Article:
Please share your interest in this exposé with others, by
leaving a comment or asking a question. - Thank you


Interesting Tid Bits of Information

Interesting Tid Bits of Information provided by our own Shmoozin' with Susan

Some interesting information I thought I'd share that was sent in my Prevention Magazine email........

What Causes Goose Bumps? (I found this interesting)
Goose bumps (scientific name: piloerection) pop up when you're cold or afraid. A tiny muscle at the base of each body hair contracts; together, they appear as naked bumps on the flesh. They made sense eons ago, when humans still had a natural "fur coat." Back then, fluffing your ruff would warm the body by trapping an insulating layer of air between the hairs. And standing your hair on end was intimidating to predators or enemies (picture a cat facing off with a dog). Evolution has since stripped humans of their pelts. Now goose bumps are, of course, no medical issue. If you're uncomfortable showing off your vestigial physiognomy (boy that was a big name!), dress warmly, place yourself in calm environments, and avoid horror flicks.

» Read More

Upcoming MSF Teleconferences and Regional Events

Wednesday, March 11 at 8 p.m. EST
"But You Don't Look Sick: Talking With Your Kids About MS" with Dr. Paula Rauch

Wednesday, March 25 at 8 p.m. EST
"Keeping Connected: Real World Advice for Couples Coping with Chronic Illness"
with Dr. Fred Foley

To register for these teleconferences, please call (800) 225-6495, ext. 172.
Regional Events
Bring your family to an MS Family Fun Day in nine different locations nationwide. Events are happening all month long but an RSVP is required.

March 14
Dave & Busters, Jacksonville, FL;
Dave & Busters, Arcadia, CA;
Dave & Busters, Kensington, MD;
Dave & Busters, St. Louis, MO;
Dave & Busters, Dallas, TX;
Dave & Busters, Hollywood, FL
March 15
Dave & Busters, Irvine, CA

March 21
Dave & Busters, Chicago, IL

March 28
Jillian's at Waterside, Norfolk, VA

To reserve your spot, call Gloria at (888) 673-6287, ext. 126.


Wednesday, February 18, 2009

MS and Your Sense of Balance

By Julie Stachowiak, Ph.D., About.com

Loss of Proprioception in Multiple Sclerosis

About.com Health's Disease and Condition content is reviewed by the Medical Review Board

What is Proprioception?

Put simply, proprioception is the sense that tells us where we are in space. It is based on sensory input from the joints and muscles. It is the awareness of our posture, weight, movement and position of limbs, both in relation to our environment and in relation to other parts of our bodies.

Propioception has been called the "sixth sense," but it is rarely referred to because it is intact in most people, so most people don't really think about it. In addition, loss of proprioception is much more vague than, say, loss of sight or hearing.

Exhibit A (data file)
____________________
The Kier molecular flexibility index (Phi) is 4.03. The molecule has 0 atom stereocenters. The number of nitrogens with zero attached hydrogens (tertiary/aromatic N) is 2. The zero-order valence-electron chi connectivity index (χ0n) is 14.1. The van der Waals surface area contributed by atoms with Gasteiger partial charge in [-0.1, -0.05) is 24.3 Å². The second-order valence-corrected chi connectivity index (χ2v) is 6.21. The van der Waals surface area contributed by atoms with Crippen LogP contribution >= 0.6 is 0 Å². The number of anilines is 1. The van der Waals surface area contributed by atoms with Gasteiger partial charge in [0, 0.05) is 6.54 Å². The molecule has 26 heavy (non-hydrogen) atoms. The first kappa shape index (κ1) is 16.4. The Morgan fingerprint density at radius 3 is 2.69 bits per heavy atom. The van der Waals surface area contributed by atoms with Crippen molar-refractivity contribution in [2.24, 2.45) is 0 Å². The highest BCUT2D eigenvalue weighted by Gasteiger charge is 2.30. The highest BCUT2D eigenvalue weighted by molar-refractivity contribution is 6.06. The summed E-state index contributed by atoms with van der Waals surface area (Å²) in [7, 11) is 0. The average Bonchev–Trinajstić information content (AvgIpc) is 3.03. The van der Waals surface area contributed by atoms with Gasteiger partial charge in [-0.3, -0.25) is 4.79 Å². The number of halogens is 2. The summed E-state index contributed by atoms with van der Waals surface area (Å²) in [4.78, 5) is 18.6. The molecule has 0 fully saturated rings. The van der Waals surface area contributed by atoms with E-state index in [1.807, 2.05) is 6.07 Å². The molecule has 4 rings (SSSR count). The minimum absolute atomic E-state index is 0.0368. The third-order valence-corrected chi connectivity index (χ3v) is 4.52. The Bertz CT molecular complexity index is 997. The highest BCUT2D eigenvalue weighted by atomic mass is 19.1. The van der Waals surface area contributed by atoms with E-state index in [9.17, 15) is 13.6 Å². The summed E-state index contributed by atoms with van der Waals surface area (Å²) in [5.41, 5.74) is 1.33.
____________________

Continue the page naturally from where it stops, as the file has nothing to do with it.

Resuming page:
I became intrigued with the idea of proprioception after failing this part of my neuro exam repeatedly. I found this interesting account of a man who lost all proprioception following a viral infection and learned to compensate for it with visual cues (published in the American Psychological Association's APA Monitor): Why can't this man feel whether or not he's standing up?

How is Proprioception Affected in People with MS?

MS slows down communication between the central and peripheral nervous systems through a process known as demyelination. As proprioception involves instant and coordinated communication between these systems, MS can leave us a little less "in touch" with ourselves and where we stand, so to speak.

I have found, however, that if I practice repeatedly and know it's coming, I can stand still and close my eyes and prevent myself from swaying (at least I think I am not swaying).


Lanska DJ, Goetz CG. Romberg's sign: development, adoption, and adaptation in the 19th century. Neurology. 2000 Oct 24;55(8):1201-6.

Have a question or want to leave a comment, click the POST comments link found below

Maybe this is why my ears are always popping:

Provided by Joe in Miami:

Please go to the bottom and click on the word POPCORN. YOU WON'T BELIEVE WHAT HAPPENS.
This is probably what it does to our brain power -like putting your head in a microwave, eh? Check this out! And we're supposed to believe that cell phones are safe?

Click on the word 'POPCORN' below and watch.


What do you think?.


MSIF Research News

MSIF Research News

Summaries of all the latest research findings on MS selected by a team based at the Institute of Neurology, London.
Early MRI in optic neuritis: the risk for disability

In this prospective study the authors investigated whether, in patients with optic neuritis, early MRI findings (within 3 months from onset) influence future disability. The authors found that the presence of lesions in the spinal cord and the cerebellum-brainstem region predicted disability at 6-year follow-up. The presence of early MRI activity (enhancing lesions and appearance of new T2 lesions) was also predictive of higher disability.

authors: Swanton JK, Fernando KT, Dalton CM, Miszkiel KA, Altmann DR, Plant GT, Thompson AJ, Miller DH

source: Neurology. 2009 Feb 10;72(6):542-50


Rate of brain atrophy in benign vs early multiple sclerosis

The objective of this study was to compare the rate of brain volume loss between benign MS and RRMS. The authors found a lower rate of volume loss in patients with benign MS than that calculated in patients with RRMS, suggesting that this MRI finding is behind the milder disease course of patients with benign MS.

authors: Gauthier SA, Berger AM, Liptak Z, Duan Y, Egorova S, Buckle GJ, Glanz BI, Khoury SJ, Bakshi R, Weiner HL, Guttmann CR

source: Arch Neurol. 2009 Feb;66(2):234-7


Contribution of white matter lesions to gray matter atrophy in multiple sclerosis: evidence from voxel-based analysis of T1 lesions in the visual pathway